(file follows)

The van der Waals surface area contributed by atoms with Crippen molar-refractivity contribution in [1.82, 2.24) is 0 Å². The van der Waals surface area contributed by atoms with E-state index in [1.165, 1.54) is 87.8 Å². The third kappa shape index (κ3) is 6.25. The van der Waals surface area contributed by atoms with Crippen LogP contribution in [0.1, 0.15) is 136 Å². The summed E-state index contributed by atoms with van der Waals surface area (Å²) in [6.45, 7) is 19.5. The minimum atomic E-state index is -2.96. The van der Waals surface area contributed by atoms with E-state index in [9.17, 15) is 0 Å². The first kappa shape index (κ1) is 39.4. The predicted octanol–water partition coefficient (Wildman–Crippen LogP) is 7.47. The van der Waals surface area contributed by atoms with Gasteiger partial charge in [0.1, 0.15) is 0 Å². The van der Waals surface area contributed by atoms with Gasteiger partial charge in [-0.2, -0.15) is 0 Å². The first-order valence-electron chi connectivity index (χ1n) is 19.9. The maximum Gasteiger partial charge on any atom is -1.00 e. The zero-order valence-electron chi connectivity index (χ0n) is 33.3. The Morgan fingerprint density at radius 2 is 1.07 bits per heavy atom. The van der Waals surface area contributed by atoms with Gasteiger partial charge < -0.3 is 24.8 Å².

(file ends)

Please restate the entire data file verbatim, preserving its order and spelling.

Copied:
The van der Waals surface area contributed by atoms with Crippen molar-refractivity contribution in [1.82, 2.24) is 0 Å². The van der Waals surface area contributed by atoms with E-state index in [1.165, 1.54) is 87.8 Å². The third kappa shape index (κ3) is 6.25. The van der Waals surface area contributed by atoms with Crippen LogP contribution in [0.1, 0.15) is 136 Å². The summed E-state index contributed by atoms with van der Waals surface area (Å²) in [6.45, 7) is 19.5. The minimum atomic E-state index is -2.96. The van der Waals surface area contributed by atoms with E-state index in [9.17, 15) is 0 Å². The first kappa shape index (κ1) is 39.4. The predicted octanol–water partition coefficient (Wildman–Crippen LogP) is 7.47. The van der Waals surface area contributed by atoms with Gasteiger partial charge in [0.1, 0.15) is 0 Å². The van der Waals surface area contributed by atoms with Gasteiger partial charge in [-0.2, -0.15) is 0 Å². The first-order valence-electron chi connectivity index (χ1n) is 19.9. The maximum Gasteiger partial charge on any atom is -1.00 e. The zero-order valence-electron chi connectivity index (χ0n) is 33.3. The Morgan fingerprint density at radius 2 is 1.07 bits per heavy atom. The van der Waals surface area contributed by atoms with Gasteiger partial charge < -0.3 is 24.8 Å².